Paraphrasing has several advantages:
- it lets you keep a consistent tone and voice throughout the essay
- it demonstrates your mastery of the concepts coming from outside sources
- it lets you be flexible in wording and vocabulary to best meet the needs of your readers
Paraphrasing seems simple on the surface: it’s just putting another author’s ideas into your own original words. In practice, though, this is one of the most challenging aspects of writing academic work.
To help us all feel more comfortable and confident with our paraphrasing skills, let’s practice it here.
In your post, copy and paste the original wording (a direct quote) from the source you’re using for the Source Evaluation Essay. Be sure to include the title of the source and a link to it, if possible, and put the quote inside of quotation marks.
Beneath this quote, draft a paraphrase that states the idea of the quotation in unique language. The paraphrase should include a “signal” phrase, so that we have some context for where it’s coming from. Guidance about how to draft a paraphrase can be found in earlier module contents.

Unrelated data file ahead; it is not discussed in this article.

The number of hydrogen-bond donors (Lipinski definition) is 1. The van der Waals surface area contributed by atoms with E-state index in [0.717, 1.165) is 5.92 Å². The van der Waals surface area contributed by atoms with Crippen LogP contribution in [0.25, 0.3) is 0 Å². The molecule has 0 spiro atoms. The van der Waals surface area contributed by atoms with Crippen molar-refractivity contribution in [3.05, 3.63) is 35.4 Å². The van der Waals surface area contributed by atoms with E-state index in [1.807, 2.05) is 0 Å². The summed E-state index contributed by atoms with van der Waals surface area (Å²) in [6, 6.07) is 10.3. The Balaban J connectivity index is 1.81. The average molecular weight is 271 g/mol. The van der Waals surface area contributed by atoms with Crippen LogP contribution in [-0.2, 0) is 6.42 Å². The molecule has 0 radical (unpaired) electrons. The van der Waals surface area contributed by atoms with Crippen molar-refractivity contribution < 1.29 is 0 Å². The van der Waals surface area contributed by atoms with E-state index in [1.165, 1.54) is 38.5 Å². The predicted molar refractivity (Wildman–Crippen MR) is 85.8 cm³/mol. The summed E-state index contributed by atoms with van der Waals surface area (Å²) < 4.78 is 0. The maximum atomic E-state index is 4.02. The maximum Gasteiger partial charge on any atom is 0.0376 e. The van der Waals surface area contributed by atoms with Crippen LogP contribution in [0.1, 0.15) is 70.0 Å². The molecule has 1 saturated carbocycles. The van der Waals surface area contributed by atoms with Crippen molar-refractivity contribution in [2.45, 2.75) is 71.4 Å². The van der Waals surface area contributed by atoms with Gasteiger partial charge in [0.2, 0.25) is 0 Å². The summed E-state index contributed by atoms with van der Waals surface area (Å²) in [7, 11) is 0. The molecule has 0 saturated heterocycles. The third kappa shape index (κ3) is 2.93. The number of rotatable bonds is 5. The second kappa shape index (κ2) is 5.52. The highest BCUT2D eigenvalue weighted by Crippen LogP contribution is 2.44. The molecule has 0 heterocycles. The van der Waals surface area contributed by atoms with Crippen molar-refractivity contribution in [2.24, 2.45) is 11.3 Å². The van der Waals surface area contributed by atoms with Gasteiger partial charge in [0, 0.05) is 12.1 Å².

Your post should be about 100-200 words. It doesn’t have to be grammatically perfect, but should use standard English (no text-speak, please) and normal capitalization rules.
You will also need to return to this Discussion to reply to at least two of your classmates’ posts. Content could include, but is not limited to, any of the following: Commenting on the style or quality of your classmate’s paraphrase. Be sure to point out if the paraphrase contains too much borrowed language from the original article that your classmate may not have noticed.
Responses are weighed as heavily as your initial posting, and should be roughly as long (100-200 words) when combined. Responses should indicate you’ve read your classmate’s post carefully. Include specific details from the post you’re responding to in your reply.